N.C., federal officials probing coal-ash spill

State and federal environmental officials on Tuesday continued their investigations of a spill of coal ash into the Dan River in north-central North Carolina.

The state’s Department of Environment and Natural Resources (DENR) said Secretary John Skvarla went to the site Tuesday. A day earlier, officials from the U.S. Environmental Protection Agency were dispatched to the scene.

Duke Energy reported that the spill happened Sunday afternoon. The utility estimates that up to 82,000 tons of ash — or the volume of about 32 Olympic-size swimming pools — have been released from a break in a 48-inch storm-water pipe at the Dan River Power Plant in Eden.

Duke also estimates that up to 27 million gallons of basin water has reached the river. Officials in Rockingham County and downstream in Danville, Va., have said there are no problems with their water supplies.

“I’m appalled and stunned that another coal-ash pond has failed so catastrophically in the United States,” said Donna Lisenby, campaign coordinator for Waterkeeper Alliance. “It is still pouring coal ash into the river more than 36 hours after it was discovered.”

The DENR issued a statement saying that initial testing showed there was no deviation from normal levels for temperature, pH and dissolved oxygen because of the spill. Water samples were delivered to a lab in Raleigh for further testing.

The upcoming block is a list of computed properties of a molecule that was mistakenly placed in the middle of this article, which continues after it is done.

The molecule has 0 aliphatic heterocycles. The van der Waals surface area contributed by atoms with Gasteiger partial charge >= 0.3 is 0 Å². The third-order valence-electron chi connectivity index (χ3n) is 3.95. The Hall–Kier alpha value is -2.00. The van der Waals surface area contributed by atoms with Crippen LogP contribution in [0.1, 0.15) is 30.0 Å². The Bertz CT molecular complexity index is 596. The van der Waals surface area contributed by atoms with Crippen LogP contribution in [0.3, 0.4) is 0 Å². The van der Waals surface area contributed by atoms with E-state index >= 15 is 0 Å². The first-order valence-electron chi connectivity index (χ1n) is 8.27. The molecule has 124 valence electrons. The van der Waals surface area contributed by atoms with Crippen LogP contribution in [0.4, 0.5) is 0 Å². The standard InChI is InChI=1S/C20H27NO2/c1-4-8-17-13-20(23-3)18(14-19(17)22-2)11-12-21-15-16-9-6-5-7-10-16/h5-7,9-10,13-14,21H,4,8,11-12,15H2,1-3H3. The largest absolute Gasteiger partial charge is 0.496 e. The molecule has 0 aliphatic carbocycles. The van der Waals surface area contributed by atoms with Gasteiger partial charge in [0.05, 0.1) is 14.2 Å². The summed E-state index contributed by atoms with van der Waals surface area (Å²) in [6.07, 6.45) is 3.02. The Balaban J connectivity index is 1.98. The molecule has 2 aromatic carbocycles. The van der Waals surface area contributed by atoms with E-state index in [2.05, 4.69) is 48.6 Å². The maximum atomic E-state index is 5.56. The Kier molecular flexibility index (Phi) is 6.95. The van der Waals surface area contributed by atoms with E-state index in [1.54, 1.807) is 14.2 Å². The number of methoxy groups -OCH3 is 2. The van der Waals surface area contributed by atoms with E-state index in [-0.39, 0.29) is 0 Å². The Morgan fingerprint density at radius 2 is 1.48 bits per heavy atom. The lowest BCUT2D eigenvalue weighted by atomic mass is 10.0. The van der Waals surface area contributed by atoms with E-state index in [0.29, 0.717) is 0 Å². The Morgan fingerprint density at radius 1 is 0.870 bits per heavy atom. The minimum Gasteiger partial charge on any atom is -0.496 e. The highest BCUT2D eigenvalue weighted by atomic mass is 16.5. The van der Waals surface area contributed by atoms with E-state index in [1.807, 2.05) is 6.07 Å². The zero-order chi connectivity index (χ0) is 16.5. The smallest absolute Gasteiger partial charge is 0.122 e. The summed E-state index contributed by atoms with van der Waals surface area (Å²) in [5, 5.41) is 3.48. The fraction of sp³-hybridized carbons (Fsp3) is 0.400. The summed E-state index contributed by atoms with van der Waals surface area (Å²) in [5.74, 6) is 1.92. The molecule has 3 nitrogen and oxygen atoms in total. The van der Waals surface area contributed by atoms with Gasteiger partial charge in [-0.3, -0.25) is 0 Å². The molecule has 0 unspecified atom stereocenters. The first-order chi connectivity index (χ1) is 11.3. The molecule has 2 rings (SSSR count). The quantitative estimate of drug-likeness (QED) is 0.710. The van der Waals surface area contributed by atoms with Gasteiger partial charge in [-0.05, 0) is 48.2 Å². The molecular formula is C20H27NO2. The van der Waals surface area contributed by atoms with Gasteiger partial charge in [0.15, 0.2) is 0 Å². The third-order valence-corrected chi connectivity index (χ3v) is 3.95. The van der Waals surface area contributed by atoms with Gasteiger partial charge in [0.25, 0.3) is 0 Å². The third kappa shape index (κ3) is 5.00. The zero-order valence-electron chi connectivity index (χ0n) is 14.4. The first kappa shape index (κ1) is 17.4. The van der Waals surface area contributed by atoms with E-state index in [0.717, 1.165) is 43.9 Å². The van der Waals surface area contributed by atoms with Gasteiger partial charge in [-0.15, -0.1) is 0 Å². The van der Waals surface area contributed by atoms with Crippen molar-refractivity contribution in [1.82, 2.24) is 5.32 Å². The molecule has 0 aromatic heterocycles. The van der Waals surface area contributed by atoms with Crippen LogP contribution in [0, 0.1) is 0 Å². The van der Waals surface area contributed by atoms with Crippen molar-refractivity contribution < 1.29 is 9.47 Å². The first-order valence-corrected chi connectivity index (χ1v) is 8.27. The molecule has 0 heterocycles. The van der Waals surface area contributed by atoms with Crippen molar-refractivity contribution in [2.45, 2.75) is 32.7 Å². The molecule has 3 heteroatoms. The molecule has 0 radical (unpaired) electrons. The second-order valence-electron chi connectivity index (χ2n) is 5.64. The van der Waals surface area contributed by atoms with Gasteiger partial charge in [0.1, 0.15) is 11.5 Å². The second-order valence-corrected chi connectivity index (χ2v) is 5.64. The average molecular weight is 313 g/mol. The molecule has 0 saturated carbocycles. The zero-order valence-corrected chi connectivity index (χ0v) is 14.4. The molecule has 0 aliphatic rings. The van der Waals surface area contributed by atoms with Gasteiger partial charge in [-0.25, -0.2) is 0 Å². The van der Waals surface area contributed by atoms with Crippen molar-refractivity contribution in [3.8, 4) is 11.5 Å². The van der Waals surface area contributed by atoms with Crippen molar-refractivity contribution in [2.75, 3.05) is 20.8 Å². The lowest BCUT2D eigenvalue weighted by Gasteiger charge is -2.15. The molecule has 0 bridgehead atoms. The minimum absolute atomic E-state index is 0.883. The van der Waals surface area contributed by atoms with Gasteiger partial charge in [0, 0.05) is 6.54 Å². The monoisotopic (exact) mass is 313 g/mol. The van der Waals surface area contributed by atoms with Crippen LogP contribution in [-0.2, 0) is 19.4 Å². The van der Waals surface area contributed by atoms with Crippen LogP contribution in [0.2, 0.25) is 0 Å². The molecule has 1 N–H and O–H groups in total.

— Associated Press

J.C. Penney reports holiday sales growth

J.C. Penney said Tuesday that sales during the critical holiday period grew 3.1 percent, the first increase for the company in three years.

For J.C. Penney, which is struggling to revive its fortune, the rise is significant in the face of a slow holiday season that hit most retailers’ sales. Big-box stores such as Wal-Mart and Target have warned of lower profits, while some department stores such as Sears have already posted weak holiday sales numbers.

“In spite of the significant headwinds facing all retailers this season . . . we delivered on our promise to generate positive comparable store sales growth in the fourth quarter,” Myron “Mike” Ullman, chief executive of J.C. Penney, said in a statement.

Last month, the Texas-based company said it would close 33 stores, eliminating 2,000 jobs. The retailer spent most of 2013 trying to rebuild its brand, bringing back in-house labels and reinstating its discount strategy. In Tuesday’s statement, J.C. Penney reported increased sales in the categories of beauty, apparel and luggage, among others.

The retailer posted a fourth-quarter growth rate of 2 percent and said online sales grew 26.3 percent from 2012.

J.C. Penney’s shares plunged 10.6 percent, to $5.08, on Tuesday. The company’s stock dropped more than 60 percent last year.

Amrita Jayakumar


— From staff reports, news services